Keyword
Traumatic brain injury, Outcome, Elderly, Neurointensive care, Secondary injury
National Category
Neurology
Identifiers
urn:nbn:se:uu:diva-274421 (URN)10.1007/s00701-015-2639-6 (DOI)000366975000016 ()
Funder
Swedish Research Council
Available from: 2016-01-21 Created: 2016-01-21 Last updated: 2017-11-30Bibliographically approved
Lenell, S., Nyholm, L., Lewen, A. & Enblad, P. (2015). Updated periodic evaluation of standardized neurointensive care shows that it is possible to maintain a high level of favorable outcome even with increasing mean age. Acta Neurochirurgica, 157(3), 417-425
Open this publication in new window or tab >>Updated periodic evaluation of standardized neurointensive care shows that it is possible to maintain a high level of favorable outcome even with increasing mean age
2015 (English)In: Acta Neurochirurgica, ISSN 0001-6268, E-ISSN 0942-0940, Vol. 157, no 3, p. 417-425Article in journal (Refereed) Published
Abstract [en]

Periodic evaluation of neurointensive care (NIC) is important. There is a risk that quality of daily care declines and there may also be unrecognized changes in patient characteristics and management. The aim of this work was to investigate the characteristics and outcome for traumatic brain injury (TBI) patients in the period 2008-2009 in comparison with 1996-1997 and to some extent also with earlier periods. TBI patients 16-79 years old admitted from 2008 to 2009 were selected for the study. Glasgow Coma Scale Motor score at admission (GCS M), radiology, surgery, and outcome (Glasgow Outcome Extended Scale) were collected from Uppsala Traumatic Brain Injury Register. The study included 148 patients (mean age, 45 years). Patients > 60 years old increased from 16 % 1996-1997 to 30 % 2008-2009 (p < 0.01). The proportion of GCS M 4-6 were similar, 92 vs. 93 % (NS). In 1996-1997 patients, 73 % had diffuse injury (Marshall classification) compared to 77 % for the 2008-2009 period (NS). More patients underwent surgery during 2008-2009 (43 %) compared to 1996-1997 (32 %, p < 0.05). Good recovery increased and mortality decreased substantially from 1980-1981 to 1987-1988 and to 1996-1997, but then the results were unchanged in the 2008-2009 period, with 73 % favorable outcome and 11 % mortality. Mortality increased in GCS M 6-4, from 2.8 % in 1996-1997 to 10 % in 2008-2009 (p < 0.05); most of the patients that died had aggravating factors, e.g., high age, malignancy. A large-proportion favorable outcome was maintained despite that patients > 60 years with poorer prognosis doubled, indicating that the quality of NIC has increased or at least is unchanged. More surgery may have contributed to maintaining the large proportion of favorable outcome. For future improvements, more knowledge about TBI management in the elderly is required.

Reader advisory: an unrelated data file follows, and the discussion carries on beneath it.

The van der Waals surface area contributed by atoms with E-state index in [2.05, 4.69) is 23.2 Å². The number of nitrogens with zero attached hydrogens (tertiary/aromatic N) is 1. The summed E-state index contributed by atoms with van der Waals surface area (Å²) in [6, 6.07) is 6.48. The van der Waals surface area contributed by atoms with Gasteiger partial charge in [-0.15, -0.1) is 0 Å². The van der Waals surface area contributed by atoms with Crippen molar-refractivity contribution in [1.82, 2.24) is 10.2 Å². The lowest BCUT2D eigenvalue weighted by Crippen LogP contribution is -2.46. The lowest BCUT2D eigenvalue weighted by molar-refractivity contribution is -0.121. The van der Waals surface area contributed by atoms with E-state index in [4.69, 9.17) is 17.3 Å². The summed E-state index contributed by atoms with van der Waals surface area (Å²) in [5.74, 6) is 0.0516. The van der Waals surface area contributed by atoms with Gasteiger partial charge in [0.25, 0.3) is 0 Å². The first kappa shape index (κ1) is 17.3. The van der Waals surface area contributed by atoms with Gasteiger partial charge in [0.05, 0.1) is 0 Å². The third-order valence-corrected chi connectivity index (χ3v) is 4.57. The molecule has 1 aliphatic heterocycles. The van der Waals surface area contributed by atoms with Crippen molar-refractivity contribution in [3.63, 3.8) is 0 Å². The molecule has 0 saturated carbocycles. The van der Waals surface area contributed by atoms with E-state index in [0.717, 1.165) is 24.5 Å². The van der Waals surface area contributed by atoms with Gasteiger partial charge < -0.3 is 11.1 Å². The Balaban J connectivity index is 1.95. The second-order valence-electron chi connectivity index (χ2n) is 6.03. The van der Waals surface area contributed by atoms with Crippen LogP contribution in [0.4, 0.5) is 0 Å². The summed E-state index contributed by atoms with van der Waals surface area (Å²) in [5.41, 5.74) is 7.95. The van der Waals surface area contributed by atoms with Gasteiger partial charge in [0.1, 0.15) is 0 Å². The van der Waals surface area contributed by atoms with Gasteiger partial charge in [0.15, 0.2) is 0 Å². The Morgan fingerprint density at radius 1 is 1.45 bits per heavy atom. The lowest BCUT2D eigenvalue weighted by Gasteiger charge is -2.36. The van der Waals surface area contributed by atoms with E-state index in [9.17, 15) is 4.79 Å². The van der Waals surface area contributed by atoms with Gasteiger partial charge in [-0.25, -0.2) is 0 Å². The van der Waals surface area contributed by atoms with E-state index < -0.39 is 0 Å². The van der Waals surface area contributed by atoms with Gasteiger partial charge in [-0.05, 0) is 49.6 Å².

Keyword
Traumatic brain injury, Standardized neurosurgical intensive care, Periodic evaluation, Outcome, Quality register
National Category
Neurosciences
Identifiers
urn:nbn:se:uu:diva-248427 (URN)10.1007/s00701-014-2329-9 (DOI)000350027700009 ()25591801 (PubMedID)
Available from: 2015-04-10 Created: 2015-03-30 Last updated: 2018-01-11Bibliographically approved
Fischerström, A., Nyholm, L., Lewen, A. & Enblad, P. (2014). Acute neurosurgery for traumatic brain injury by general surgeons in Swedish county hospitals: A regional study. Acta Neurochirurgica, 156(1), 177-185